Barbara De Servi, Francesco Carriero, Stefano Barabino , Christian Pellevoisin and Marisa Meloni
Immunological mechanisms play a pivotal role in regulating the ocular surface environment. It was demonstrated that anti-inflammatory factors such as the expression of vascular endothelial growth factor receptor-3 (VEGFR-3) in corneal cells, immature corneal resident antigen-presenting cells and regulatory T cells play an active role in protecting the ocular surface1. In particular, inflammation plays a crucial role for the chronicity of Dry eye disease (DED), its symptoms and its clinical signs. Dry eye symptoms range from mild, transient irritation to persistent dryness, burning, itchiness, redness, pain, ocular fatigue, and visual disturbance; furthermore molecular modifications related to dry eye symptoms are modifications of the structural compartments of the ocular surface and microvilli ‘network’.2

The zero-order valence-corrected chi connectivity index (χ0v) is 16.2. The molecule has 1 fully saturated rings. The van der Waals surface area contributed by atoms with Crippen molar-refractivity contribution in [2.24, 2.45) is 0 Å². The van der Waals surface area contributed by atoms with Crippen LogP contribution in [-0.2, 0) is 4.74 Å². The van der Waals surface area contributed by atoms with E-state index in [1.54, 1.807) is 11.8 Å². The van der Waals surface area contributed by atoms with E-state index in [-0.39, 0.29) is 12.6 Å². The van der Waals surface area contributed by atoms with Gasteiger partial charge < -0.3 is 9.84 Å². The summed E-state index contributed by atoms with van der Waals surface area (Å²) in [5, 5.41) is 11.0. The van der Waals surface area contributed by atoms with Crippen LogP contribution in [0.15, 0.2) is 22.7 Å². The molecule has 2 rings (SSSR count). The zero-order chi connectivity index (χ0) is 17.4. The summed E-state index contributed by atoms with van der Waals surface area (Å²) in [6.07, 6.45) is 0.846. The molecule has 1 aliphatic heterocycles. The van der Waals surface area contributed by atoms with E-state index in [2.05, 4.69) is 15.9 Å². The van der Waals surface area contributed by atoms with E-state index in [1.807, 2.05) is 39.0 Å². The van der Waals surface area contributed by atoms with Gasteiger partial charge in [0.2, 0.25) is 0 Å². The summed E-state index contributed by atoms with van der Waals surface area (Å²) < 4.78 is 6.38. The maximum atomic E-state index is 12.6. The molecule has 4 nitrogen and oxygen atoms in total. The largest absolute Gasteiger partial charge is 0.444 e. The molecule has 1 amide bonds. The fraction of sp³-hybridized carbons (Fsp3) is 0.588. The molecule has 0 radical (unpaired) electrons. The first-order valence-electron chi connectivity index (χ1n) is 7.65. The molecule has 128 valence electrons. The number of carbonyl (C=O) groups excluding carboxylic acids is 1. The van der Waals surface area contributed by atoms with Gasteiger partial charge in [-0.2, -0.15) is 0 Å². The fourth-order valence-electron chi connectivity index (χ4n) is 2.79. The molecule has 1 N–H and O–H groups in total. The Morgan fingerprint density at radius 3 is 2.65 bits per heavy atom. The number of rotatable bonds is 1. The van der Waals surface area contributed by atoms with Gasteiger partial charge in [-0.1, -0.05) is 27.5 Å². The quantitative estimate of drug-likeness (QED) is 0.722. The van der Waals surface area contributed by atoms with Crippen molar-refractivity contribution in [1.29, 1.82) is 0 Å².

Corneal epithelium is an avascular tissue but keratocytes, and hematopoietic cells respond to inflammation by changing phenotype and Antigen presenting cell APC cells could be trafficking from the eye. Furthermore it is well known that Infraclinical signs od DRY EYE are often associated to the use of preserved eye drops. Moreover, in the case of glaucoma treatment, compliance may be further compromised by the development of ocular surface disease caused, not by the active component of treatment, but by the preservative used to protect it from bacterial contamination6.
In the fig. 1 are reported the major efferent immunoregulatory mechanisms on normal ocular surface and their disruption in dry eye disease.
Via Mosé Bianchi,103